There is nothing more rewarding to a gardener than to have a beautiful vegetable garden bearing an abundance of delicious fresh produce all summer long. Most of us know that the reality of the situation is not so idyllic but by taking some time to plan ahead and follow some time honored steps most of us can have a very satisfactory vegetable garden with lots of good food for the whole family, and even some friends.
If there is one word to describe the first step to successful vegetable gardening it is “plan”. Start early; in the winter when you can’t go out and work in the garden begin the process. Start by deciding what vegetables you want to grow to meet the needs and wants of you and your family.
See: Eight Factors to Consider when Selecting Vegetables for the Home Garden
You may find that you can have what you want in containers.
See: Six Tips for Growing Vegetables in Containers
With your list of vegetables that you want to grow make a plan for the garden.
See: How to make a Plan for your Vegetable Garden
If you are using a site that has been used for growing vegetables before, consider crop rotation.
See: How to Rotate Crops in the Home Vegetable Garden
Once you have a plan you will need to find a suitable site. You may find that you have to edit the plan you made, adding or subtracting some of the vegetables you chose, but that is par for the course and will make for a better garden in the long run. Don’t try to crowd the plants as this will only create disease problems and a loss in productivity. It is better to grow fewer plants and grow them well.
See: How to Select a Site for a Vegetable Garden
Soil is one of the most important factors in establishing a successful vegetable garden so take some time and do it right. You may have to put considerable time and money into soil improvement the first time you do it, but good soil is well worth it. In future years, you will spend considerable less.
See: How to Prepare the Soil for a Vegetable Garden
Selecting and buying the plants is one of the most fun tasks. With the huge number of varieties in the nurseries it is difficult to decide what to buy. In general, your local nursery will carry the varieties which are successful and popular in your area. If you buy on-line, you will have more varieties to choose from but will have no idea which ones are best for your growing conditions.
You might be interested in heirloom vegetables.
See: What is an Heirloom Vegetable?
If you are planning to grow vegetables in the cool weather of spring or fall,
See: Top Picks for Cool Weather Vegetables
Here are some guidelines for selecting various popular vegetables:
How to Choose Snap Beans for the Vegetable Garden
How to Choose Corn for the Home Garden
How to Select Cucumbers for the Vegetable Garden
How to Select Eggplants for the Home Vegetable Garden
How to Select Onions for the Home Vegetable Garden
How to Select Sweet Bell Peppers for the Home Vegetable Garden
The Best Pumpkins for Pumpkin Pies
How to Select Seed for Spring Radishes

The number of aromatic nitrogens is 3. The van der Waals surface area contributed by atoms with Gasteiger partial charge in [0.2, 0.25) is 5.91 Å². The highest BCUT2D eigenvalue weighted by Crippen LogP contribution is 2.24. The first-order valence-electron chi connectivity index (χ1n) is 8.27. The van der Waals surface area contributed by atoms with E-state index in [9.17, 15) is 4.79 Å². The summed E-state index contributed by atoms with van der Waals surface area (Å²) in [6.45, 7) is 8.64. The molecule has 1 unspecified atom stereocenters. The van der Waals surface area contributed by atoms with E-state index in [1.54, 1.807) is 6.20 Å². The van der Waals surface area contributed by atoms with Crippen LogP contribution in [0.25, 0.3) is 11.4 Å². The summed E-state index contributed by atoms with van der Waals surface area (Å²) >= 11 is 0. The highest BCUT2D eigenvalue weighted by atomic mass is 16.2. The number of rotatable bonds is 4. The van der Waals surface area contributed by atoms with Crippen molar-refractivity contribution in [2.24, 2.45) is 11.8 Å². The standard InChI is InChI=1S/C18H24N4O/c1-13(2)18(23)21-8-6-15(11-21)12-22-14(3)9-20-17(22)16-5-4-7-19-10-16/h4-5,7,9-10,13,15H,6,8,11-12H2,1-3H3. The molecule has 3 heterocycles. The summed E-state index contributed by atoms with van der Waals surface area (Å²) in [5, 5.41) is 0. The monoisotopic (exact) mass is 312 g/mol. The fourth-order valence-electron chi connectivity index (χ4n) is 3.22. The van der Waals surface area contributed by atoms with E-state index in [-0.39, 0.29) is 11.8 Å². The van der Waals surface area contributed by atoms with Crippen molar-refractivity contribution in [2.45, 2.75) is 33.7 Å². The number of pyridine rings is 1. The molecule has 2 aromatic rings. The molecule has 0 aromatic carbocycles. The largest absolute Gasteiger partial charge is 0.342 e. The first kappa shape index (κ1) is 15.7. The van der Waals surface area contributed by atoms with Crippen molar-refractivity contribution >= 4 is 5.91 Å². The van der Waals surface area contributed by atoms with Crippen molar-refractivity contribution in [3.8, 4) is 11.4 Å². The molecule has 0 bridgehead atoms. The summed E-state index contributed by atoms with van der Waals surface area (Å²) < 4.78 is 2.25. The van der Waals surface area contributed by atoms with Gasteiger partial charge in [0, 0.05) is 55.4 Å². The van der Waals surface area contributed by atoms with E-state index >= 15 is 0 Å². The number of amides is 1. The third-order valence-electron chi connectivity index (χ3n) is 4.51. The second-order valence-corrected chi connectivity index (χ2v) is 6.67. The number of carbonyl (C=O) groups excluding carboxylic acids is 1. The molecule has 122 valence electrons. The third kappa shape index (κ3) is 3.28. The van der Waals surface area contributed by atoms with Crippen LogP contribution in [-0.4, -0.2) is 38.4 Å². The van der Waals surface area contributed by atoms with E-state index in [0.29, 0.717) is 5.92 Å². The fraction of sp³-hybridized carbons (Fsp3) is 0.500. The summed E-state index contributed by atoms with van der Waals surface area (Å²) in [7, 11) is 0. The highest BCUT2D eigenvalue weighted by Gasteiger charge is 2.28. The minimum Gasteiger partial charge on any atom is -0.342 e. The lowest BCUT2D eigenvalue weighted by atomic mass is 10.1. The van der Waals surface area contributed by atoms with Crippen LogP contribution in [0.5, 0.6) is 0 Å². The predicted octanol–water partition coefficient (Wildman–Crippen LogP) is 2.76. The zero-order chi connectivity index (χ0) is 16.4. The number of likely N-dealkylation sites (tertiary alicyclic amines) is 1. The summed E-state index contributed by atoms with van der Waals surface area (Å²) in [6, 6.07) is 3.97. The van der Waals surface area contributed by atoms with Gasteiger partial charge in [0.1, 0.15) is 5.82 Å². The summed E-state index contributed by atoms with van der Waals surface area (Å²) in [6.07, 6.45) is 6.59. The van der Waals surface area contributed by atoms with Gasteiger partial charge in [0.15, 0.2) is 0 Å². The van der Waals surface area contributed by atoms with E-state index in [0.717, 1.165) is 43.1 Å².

Six Superb Squash for your Vegetable Garden
Seven Points to Ponder When Selecting Tomato Plants
Five Favorite Heirloom Tomatoes
After you have purchased your plants (or seeds), you will want to plant them in the garden as soon as possible. Here are some posts that give you information on planting and growing individual vegetables.
How to Grow Beets (Beta vulgaris)
How to Plant, Grow and Harvest Bush and Pole Beans
Pollination of Cucumbers, Squash, and Melons
Ten Tips for Successful Tomatoes
Taking care of the vegetable garden throughout the growing season involves many tasks.
For suggestions on watering see:
How to Water the Vegetable Garden
For suggestions on fertilizing see:
Six Guidelines for Fertilizing Vegetables
For more information on the cultivars and varieties of vegetables check out these posts:
Beet ‘Ruby Queen’ (Beta vulgaris ‘Ruby Queen’)
Bush Bean ‘Derby’ (Phaseolus vulgaris ‘Derby’)
Cabbage ‘Savoy Express’ hybrid (Brassica oleracea var. capitata ‘Savoy Express’ hybrid)
Leaf Celery (Apium graveolens var. secalinum )
Cucumber ‘Fanfare’ (Cucumis sativus ‘Fanfare’)
Cucumber ‘Salad Bush Hybrid” (Cucumis sativus ‘Salad Bush’ Hybrid [F1])
Eggplant ‘Gretel’ (Solanum melongena ‘Gretel’)
Horseradish (Armoracia rusticana, syn. Cochlearia armoraci)
Lettuce ‘Red Sails’ (Lactuca sativa ‘Red Sails’)
Okra ‘Cajun Delight’ Hybrid (Abelmoschus esculentus ‘Cajun Delight’ Hybrid)
Bell Pepper ‘California Wonder’ (Capsicum annum)
‘Bell Boy’ Hybrid Sweet Pepper (Capsicum annuum ‘Bell Boy’ hybrid)
Acorn Bush Squash ‘Table King’ (Cucurbita pepo ‘Table King’)
Radish (Raphanus sativus) ‘Cherry Belle’
Radish ‘French Breakfast’ (Raphanus sativus ‘French Breakfast’)
Tomato ‘Big Beef’ F1 (Solanum lycopersicum ‘Big Beef’)
Tomato ‘ Celebrity’ (Solanum lycopersicum ‘Celebrity’)
Tomato ‘Cherokee Purple’ (Solanum lycopersicum ‘Cherokee Purple’)
Cherry Tomato ‘Lizzano’ (Solanum lycopersicum ‘Lizzano’)
Watermelon ‘Sweet Beauty’ (Citrullus lanatus ‘Sweet Beauty’ Hybrid)
Zucchini ‘ Cocozelle (Cucurbita pepo ‘Cocozelle’)
As spring turns into summer, and summer into fall, you can experience the joy of harvesting your produce and turning it into food for the table. Many vegetables can be eaten simply with no additions but some may become so abundant that you will want to try some new ways to serve them. Here are some easy recipes for fresh produce, arranged by principal vegetable ingredient.
Green Peppers Stuffed with Meat and Rice
Pumpkin Pie with Rum and Brandy